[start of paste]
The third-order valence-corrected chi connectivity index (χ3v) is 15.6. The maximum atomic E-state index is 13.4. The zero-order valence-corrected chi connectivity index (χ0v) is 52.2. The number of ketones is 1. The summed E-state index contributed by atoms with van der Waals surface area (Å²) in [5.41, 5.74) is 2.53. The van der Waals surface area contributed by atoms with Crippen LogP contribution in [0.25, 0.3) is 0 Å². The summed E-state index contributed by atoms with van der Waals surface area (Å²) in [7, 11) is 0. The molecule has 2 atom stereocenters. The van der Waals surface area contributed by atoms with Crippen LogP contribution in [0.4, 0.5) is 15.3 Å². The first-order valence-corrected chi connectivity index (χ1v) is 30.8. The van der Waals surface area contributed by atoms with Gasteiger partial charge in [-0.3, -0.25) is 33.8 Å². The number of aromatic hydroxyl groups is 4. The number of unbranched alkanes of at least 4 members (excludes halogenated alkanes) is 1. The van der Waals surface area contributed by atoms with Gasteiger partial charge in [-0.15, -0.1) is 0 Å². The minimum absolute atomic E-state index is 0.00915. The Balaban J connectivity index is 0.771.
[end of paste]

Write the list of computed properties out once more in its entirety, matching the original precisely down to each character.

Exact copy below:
The third-order valence-corrected chi connectivity index (χ3v) is 15.6. The maximum atomic E-state index is 13.4. The zero-order valence-corrected chi connectivity index (χ0v) is 52.2. The number of ketones is 1. The summed E-state index contributed by atoms with van der Waals surface area (Å²) in [5.41, 5.74) is 2.53. The van der Waals surface area contributed by atoms with Crippen LogP contribution in [0.25, 0.3) is 0 Å². The summed E-state index contributed by atoms with van der Waals surface area (Å²) in [7, 11) is 0. The molecule has 2 atom stereocenters. The van der Waals surface area contributed by atoms with Crippen LogP contribution in [0.4, 0.5) is 15.3 Å². The first-order valence-corrected chi connectivity index (χ1v) is 30.8. The van der Waals surface area contributed by atoms with Gasteiger partial charge in [-0.3, -0.25) is 33.8 Å². The number of aromatic hydroxyl groups is 4. The number of unbranched alkanes of at least 4 members (excludes halogenated alkanes) is 1. The van der Waals surface area contributed by atoms with Gasteiger partial charge in [-0.15, -0.1) is 0 Å². The minimum absolute atomic E-state index is 0.00915. The Balaban J connectivity index is 0.771.